No one said it would be easy.
Trade ministers from Trans Pacific Partnership (TPP) countries stated they made substantial progress following four days of meetings in Singapore this month but will not meet their goal of concluding the talks by the end of this year. While there is no announced date they will likely meet in January.
Representing the U.S. Grains Council in Singapore was Floyd Gaibler, the Council's director of trade policy and biotechnology. Gaibler noted that key agricultural issues are among the most important remaining unresolved items.
"Market access for agricultural exports involves many particularly sensitive products," Gaibler said, "which is why the agricultural section is always among the most difficult sections to finalize in multi-lateral talks." Despite the difficulty, however, the Council and a number of other food and agricultural associations continue to press for the elimination of tariffs of all products with no sector or product exclusions.
"Tariff elimination with no exclusions is one of the core principles needed to ensure a high level and comprehensive trade agreement," Gaibler said.
Comprehensive tariff elimination must also be supported by robust sanitary and phytosanitary (SPS) provisions to eliminate non-science based SPS measures that restrict trade.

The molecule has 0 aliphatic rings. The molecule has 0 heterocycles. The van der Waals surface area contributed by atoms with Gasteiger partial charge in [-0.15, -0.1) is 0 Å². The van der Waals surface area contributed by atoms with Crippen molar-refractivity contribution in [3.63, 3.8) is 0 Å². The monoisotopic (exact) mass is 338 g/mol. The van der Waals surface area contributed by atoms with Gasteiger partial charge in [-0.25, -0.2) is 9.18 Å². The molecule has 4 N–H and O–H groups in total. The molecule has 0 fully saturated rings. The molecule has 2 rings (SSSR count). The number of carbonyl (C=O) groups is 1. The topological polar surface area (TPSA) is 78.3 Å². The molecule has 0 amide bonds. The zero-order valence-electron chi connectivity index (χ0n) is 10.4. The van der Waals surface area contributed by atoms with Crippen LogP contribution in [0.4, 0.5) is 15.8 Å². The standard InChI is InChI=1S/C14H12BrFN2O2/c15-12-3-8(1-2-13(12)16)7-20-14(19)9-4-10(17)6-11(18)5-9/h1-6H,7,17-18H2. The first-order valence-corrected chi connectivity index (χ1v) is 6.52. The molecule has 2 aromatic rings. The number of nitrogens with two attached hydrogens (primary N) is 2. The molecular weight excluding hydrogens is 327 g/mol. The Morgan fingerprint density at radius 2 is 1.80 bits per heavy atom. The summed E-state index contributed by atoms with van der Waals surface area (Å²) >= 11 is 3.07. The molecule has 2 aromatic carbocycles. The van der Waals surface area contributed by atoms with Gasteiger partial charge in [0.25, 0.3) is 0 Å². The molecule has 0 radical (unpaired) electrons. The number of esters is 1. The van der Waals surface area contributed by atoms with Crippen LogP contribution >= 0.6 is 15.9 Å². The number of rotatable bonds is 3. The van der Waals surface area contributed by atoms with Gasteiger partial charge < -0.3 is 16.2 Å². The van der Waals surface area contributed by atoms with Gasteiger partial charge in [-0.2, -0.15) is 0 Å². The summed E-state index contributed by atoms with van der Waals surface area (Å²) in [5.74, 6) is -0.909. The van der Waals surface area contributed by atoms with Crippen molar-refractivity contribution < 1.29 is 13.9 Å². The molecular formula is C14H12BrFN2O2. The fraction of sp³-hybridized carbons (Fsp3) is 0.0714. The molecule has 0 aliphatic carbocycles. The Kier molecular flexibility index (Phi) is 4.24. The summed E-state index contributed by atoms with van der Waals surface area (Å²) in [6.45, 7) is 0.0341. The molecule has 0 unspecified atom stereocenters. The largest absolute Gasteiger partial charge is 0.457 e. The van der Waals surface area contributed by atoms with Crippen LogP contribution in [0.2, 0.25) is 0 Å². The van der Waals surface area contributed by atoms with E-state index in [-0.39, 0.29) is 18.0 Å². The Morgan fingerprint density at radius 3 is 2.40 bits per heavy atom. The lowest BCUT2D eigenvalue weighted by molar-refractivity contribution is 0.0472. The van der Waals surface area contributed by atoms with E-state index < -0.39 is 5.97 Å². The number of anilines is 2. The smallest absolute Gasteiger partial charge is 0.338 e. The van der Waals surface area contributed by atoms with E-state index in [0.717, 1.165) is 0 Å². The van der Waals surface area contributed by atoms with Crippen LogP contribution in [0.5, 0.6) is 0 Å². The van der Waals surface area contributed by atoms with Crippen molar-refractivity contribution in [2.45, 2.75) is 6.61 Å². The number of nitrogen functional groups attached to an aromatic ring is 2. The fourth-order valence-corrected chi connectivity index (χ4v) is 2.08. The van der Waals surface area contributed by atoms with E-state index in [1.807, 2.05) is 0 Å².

"Another key unresolved issue is effective TPP enforcement of enhanced SPS provisions and a rapid response mechanism," Gaibler said.
The rapid response mechanism is important so that shipment-specific trade disputes can be quickly resolved. The Council is also seeking language to help address biotechnology regulatory concerns regarding asynchronous approvals and low level presence policies.
Demonstrating the importance of TPP, South Korea has formally announced their interest to participate in TPP and attended the Singapore meetings as an observer. The U.S. government has welcomed their interest and look forward to consulting with Korea at the appropriate time to lay the groundwork for Korea's possible entry into TPP.